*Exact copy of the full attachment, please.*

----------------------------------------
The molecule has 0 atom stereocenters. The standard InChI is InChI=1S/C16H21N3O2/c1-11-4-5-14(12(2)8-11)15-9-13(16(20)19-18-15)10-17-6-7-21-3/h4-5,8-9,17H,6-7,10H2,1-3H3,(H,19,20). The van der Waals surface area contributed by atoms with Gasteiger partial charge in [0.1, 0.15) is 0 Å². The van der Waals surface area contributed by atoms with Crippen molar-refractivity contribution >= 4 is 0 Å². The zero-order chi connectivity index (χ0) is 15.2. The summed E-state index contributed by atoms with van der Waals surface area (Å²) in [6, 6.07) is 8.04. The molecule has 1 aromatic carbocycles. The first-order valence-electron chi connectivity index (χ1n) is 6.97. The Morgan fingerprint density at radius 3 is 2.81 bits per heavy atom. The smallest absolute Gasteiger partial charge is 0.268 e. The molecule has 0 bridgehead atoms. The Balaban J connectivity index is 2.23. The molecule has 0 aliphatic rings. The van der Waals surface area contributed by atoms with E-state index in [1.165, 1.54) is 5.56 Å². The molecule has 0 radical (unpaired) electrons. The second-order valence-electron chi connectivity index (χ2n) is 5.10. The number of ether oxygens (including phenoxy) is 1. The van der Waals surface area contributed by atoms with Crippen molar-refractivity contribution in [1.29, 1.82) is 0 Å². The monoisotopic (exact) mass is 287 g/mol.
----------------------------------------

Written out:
The molecule has 0 atom stereocenters. The standard InChI is InChI=1S/C16H21N3O2/c1-11-4-5-14(12(2)8-11)15-9-13(16(20)19-18-15)10-17-6-7-21-3/h4-5,8-9,17H,6-7,10H2,1-3H3,(H,19,20). The van der Waals surface area contributed by atoms with Gasteiger partial charge in [0.1, 0.15) is 0 Å². The van der Waals surface area contributed by atoms with Crippen molar-refractivity contribution >= 4 is 0 Å². The zero-order chi connectivity index (χ0) is 15.2. The summed E-state index contributed by atoms with van der Waals surface area (Å²) in [6, 6.07) is 8.04. The molecule has 1 aromatic carbocycles. The first-order valence-electron chi connectivity index (χ1n) is 6.97. The Morgan fingerprint density at radius 3 is 2.81 bits per heavy atom. The smallest absolute Gasteiger partial charge is 0.268 e. The molecule has 0 bridgehead atoms. The Balaban J connectivity index is 2.23. The molecule has 0 aliphatic rings. The van der Waals surface area contributed by atoms with E-state index in [1.165, 1.54) is 5.56 Å². The molecule has 0 radical (unpaired) electrons. The second-order valence-electron chi connectivity index (χ2n) is 5.10. The number of ether oxygens (including phenoxy) is 1. The van der Waals surface area contributed by atoms with Crippen molar-refractivity contribution in [1.29, 1.82) is 0 Å². The monoisotopic (exact) mass is 287 g/mol.